Is It Safe?

Brief fasting isn’t likely to hurt you if you’re a healthy adult, whether your weight is normal or you’re heavier. Still, your body needs good nutrition and fuel to thrive. So make sure to talk to your doctor first, especially if you have health problems or take any kind of medication. If you’re pregnant, breastfeeding, or you have a history of eating disorders, you should avoid fasting of any kind. Kids and teens shouldn’t fast either.

What Can You Eat?

When you’re not fasting, you can eat the food you normally would. Of course, you shouldn’t load up on lots of french fries and doughnuts. But studies seem to show that your health changes for the better when you fast, even if your diet does not. You should still add more fruits, veggies, and whole grains, too, if you don’t already eat enough of them.

Won’t You Just Eat More Later?

You might. Still, you should try to eat a healthy amount of food and not stuff yourself after a fast. Quality still counts. But even among people who eat the same number of calories, those who fast tend to have lower blood pressure, higher insulin sensitivity, more appetite control, and easier weight loss.

Intermittent Fasting

This is an off-and-on type of fasting. There are three main types that doctors have studied and people have used for weight loss and improved health:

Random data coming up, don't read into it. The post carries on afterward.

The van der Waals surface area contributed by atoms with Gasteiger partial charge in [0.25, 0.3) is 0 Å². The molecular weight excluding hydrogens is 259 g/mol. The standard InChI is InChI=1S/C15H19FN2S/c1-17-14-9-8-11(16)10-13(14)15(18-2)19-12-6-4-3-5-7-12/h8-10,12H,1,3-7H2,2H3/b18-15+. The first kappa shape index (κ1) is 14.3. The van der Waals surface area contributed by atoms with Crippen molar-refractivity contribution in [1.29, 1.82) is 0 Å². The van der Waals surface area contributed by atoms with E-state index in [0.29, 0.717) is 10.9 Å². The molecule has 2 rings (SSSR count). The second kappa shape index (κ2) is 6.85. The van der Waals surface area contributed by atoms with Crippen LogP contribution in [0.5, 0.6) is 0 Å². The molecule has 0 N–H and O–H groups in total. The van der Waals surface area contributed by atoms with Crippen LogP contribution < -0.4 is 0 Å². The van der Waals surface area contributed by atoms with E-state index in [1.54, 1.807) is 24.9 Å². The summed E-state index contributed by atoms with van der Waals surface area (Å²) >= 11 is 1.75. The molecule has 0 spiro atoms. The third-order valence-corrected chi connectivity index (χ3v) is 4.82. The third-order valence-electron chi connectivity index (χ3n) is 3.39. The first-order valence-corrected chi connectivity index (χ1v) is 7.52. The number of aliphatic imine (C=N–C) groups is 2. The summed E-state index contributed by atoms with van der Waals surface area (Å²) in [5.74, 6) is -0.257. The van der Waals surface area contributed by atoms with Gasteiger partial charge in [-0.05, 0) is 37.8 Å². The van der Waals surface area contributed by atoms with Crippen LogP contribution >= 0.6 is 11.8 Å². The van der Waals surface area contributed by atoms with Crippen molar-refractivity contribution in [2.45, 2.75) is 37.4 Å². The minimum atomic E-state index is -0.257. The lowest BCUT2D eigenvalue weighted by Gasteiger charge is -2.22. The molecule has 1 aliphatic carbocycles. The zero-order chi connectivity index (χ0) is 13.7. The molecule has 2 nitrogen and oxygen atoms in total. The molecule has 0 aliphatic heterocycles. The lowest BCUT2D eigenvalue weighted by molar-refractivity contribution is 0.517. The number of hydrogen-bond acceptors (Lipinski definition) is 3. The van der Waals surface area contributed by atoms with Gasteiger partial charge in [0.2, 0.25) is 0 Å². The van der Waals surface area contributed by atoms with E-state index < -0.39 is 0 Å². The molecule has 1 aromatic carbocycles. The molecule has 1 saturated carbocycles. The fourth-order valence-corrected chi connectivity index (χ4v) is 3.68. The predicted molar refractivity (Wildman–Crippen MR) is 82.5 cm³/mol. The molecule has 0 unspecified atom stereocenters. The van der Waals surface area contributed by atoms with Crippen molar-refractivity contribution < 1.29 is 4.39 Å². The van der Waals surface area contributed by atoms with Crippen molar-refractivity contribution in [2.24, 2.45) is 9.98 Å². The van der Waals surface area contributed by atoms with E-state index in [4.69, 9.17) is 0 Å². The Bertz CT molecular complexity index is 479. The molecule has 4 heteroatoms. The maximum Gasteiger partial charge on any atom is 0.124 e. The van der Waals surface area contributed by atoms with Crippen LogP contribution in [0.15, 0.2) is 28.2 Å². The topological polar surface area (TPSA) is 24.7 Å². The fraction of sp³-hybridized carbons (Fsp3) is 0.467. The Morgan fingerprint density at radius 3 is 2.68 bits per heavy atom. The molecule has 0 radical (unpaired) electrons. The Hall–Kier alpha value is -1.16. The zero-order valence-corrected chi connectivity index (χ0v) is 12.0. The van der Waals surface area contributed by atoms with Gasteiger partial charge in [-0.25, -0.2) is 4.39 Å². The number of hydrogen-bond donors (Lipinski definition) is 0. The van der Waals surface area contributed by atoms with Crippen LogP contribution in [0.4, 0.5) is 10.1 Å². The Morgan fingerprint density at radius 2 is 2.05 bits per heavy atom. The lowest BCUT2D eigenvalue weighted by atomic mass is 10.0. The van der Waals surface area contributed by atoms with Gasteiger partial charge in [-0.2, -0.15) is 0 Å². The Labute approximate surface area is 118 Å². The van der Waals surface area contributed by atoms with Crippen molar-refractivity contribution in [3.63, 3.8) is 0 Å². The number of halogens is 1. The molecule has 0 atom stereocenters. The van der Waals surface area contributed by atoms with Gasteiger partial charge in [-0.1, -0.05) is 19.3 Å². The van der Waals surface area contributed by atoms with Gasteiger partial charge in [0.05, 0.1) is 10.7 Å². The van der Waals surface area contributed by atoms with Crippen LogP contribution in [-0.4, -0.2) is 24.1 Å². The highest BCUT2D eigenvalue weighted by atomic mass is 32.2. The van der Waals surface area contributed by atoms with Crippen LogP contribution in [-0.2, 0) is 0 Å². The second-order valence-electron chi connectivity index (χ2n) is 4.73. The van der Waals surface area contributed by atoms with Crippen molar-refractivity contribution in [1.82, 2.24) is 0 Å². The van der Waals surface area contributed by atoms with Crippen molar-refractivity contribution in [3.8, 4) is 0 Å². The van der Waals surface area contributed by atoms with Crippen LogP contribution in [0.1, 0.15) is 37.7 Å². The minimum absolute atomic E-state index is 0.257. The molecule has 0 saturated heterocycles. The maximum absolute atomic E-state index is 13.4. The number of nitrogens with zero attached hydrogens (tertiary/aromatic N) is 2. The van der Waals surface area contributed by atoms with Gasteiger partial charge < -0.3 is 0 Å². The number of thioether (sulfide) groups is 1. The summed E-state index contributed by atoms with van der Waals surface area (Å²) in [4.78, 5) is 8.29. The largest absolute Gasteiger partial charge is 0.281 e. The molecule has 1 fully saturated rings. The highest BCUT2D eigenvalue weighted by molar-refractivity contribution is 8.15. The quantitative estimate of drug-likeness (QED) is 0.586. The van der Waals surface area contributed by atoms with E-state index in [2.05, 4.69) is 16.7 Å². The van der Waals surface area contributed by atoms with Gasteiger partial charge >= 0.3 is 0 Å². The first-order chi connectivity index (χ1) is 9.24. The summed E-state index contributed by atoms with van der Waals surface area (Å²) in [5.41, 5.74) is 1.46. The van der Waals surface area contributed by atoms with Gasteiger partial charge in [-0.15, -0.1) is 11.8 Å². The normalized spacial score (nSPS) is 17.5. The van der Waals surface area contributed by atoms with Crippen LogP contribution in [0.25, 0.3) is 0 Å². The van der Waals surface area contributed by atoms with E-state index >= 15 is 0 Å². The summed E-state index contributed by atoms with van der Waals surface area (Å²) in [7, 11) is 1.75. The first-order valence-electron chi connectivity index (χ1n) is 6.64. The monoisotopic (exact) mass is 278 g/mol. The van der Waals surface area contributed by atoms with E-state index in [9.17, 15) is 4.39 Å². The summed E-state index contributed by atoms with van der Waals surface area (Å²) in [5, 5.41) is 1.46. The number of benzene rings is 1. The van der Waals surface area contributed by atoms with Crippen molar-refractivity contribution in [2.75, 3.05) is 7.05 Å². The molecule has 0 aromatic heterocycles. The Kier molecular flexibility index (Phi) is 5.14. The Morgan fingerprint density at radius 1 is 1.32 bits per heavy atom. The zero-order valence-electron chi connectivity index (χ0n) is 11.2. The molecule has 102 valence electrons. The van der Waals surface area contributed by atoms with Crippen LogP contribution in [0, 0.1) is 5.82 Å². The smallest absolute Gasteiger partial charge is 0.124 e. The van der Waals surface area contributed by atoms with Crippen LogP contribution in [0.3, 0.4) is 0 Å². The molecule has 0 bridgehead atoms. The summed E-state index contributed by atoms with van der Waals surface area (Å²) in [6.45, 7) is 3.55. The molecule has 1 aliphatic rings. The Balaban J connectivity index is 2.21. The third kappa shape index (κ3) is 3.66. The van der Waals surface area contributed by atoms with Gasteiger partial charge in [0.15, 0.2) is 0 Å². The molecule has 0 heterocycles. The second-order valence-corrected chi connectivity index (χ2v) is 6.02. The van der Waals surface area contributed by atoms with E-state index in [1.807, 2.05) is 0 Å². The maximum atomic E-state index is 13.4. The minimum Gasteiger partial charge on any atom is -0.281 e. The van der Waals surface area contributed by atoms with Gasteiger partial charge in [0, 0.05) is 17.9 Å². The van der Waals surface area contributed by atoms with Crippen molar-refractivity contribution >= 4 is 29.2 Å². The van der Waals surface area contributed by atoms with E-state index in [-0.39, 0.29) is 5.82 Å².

• Time-restricted feeding
  • Alternate-day fasting
  • Modified fasting

Time-Restricted Feeding

This means you do all your eating in a certain stretch of the day, often around 8-12 hours. One easy way to do this is to skip one meal. If you finish dinner by 8 p.m., you’ve already achieved 12 hours of your fast by 8 a.m. Make it to noon for lunch, and you’ve fasted for 16 hours. You could also stop eating after lunch until breakfast the next morning.

Alternate-Day Fasting

It’s sometimes called “complete” alternate day fasting because the time when you don’t eat lasts a full 24 hours. You follow that with one or more “feast” days when you can eat as much as you want. Even though the studies are very limited, the results suggest that alternate-day fasting can lead to weight loss and improve health. But it may be pretty hard to stick to it over the long term.

Modified Fasting

This type allows you to eat around 20% to 25% of your normal daily energy needs on scheduled fast days — just enough to remind you what you’re missing! One popular version, the 5:2 diet, requires 2 days a week (not in a row) of 24-hour “fasting” except for a very light meal. On the other 5 days of the week, you can eat whatever you want.

Too Tough?

Complete, alternate-day fasting could be very hard to stick with over the long term. But other versions of fasting seem to get easier over time. You and your doctor may want to look into the specific plans to see what might be best for you.

Diabetes

Studies show that fasting might help people with diabetes or prediabetes control blood sugar, improve insulin sensitivity, and lose weight. If you have either of these conditions, it’s very important to talk to your doctor before you make any changes to your medication, insulin use, or eating habits.

Athletes

Weight training may help you shed more body fat, but not muscle, if you limit eating to 8 hours a day. Aerobic exercise, like running, swimming, or biking, while on a time-restricted eating plan might help your cholesterol levels, and cut down on belly fat, Still, you need good fuel. Make sure you cover your nutritional needs.